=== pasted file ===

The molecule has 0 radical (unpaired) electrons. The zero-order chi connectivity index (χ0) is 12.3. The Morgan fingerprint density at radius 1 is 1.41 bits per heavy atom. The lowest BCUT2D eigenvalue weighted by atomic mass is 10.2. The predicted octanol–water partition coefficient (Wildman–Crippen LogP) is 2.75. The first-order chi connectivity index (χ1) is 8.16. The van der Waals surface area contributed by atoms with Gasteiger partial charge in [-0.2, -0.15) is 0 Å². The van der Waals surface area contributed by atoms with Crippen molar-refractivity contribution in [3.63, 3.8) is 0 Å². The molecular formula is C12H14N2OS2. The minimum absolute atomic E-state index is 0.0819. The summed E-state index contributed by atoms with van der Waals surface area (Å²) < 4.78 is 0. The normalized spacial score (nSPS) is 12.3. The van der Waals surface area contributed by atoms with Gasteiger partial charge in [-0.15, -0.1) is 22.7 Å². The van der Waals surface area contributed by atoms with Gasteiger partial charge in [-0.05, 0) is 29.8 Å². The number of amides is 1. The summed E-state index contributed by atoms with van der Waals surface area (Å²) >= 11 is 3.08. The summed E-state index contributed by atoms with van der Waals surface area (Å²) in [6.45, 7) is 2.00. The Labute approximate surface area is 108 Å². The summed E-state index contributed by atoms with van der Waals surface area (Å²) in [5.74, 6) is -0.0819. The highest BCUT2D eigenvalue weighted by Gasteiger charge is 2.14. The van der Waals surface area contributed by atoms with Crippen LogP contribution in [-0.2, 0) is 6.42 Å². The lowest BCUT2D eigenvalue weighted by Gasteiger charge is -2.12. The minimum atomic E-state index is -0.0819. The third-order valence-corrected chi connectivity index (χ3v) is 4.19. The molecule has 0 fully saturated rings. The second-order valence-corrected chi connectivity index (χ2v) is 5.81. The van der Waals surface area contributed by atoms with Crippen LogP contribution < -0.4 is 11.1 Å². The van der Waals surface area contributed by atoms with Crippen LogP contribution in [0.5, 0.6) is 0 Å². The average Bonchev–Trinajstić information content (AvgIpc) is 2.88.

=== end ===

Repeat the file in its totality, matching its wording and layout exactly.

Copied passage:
The molecule has 0 radical (unpaired) electrons. The zero-order chi connectivity index (χ0) is 12.3. The Morgan fingerprint density at radius 1 is 1.41 bits per heavy atom. The lowest BCUT2D eigenvalue weighted by atomic mass is 10.2. The predicted octanol–water partition coefficient (Wildman–Crippen LogP) is 2.75. The first-order chi connectivity index (χ1) is 8.16. The van der Waals surface area contributed by atoms with Gasteiger partial charge in [-0.2, -0.15) is 0 Å². The van der Waals surface area contributed by atoms with Crippen molar-refractivity contribution in [3.63, 3.8) is 0 Å². The molecular formula is C12H14N2OS2. The minimum absolute atomic E-state index is 0.0819. The summed E-state index contributed by atoms with van der Waals surface area (Å²) < 4.78 is 0. The normalized spacial score (nSPS) is 12.3. The van der Waals surface area contributed by atoms with Gasteiger partial charge in [-0.15, -0.1) is 22.7 Å². The van der Waals surface area contributed by atoms with Gasteiger partial charge in [-0.05, 0) is 29.8 Å². The number of amides is 1. The summed E-state index contributed by atoms with van der Waals surface area (Å²) >= 11 is 3.08. The summed E-state index contributed by atoms with van der Waals surface area (Å²) in [6.45, 7) is 2.00. The Labute approximate surface area is 108 Å². The summed E-state index contributed by atoms with van der Waals surface area (Å²) in [5.74, 6) is -0.0819. The highest BCUT2D eigenvalue weighted by Gasteiger charge is 2.14. The van der Waals surface area contributed by atoms with Crippen LogP contribution in [-0.2, 0) is 6.42 Å². The lowest BCUT2D eigenvalue weighted by Gasteiger charge is -2.12. The minimum atomic E-state index is -0.0819. The third-order valence-corrected chi connectivity index (χ3v) is 4.19. The molecule has 0 fully saturated rings. The second-order valence-corrected chi connectivity index (χ2v) is 5.81. The van der Waals surface area contributed by atoms with Crippen LogP contribution < -0.4 is 11.1 Å². The van der Waals surface area contributed by atoms with Crippen LogP contribution in [0.5, 0.6) is 0 Å². The average Bonchev–Trinajstić information content (AvgIpc) is 2.88.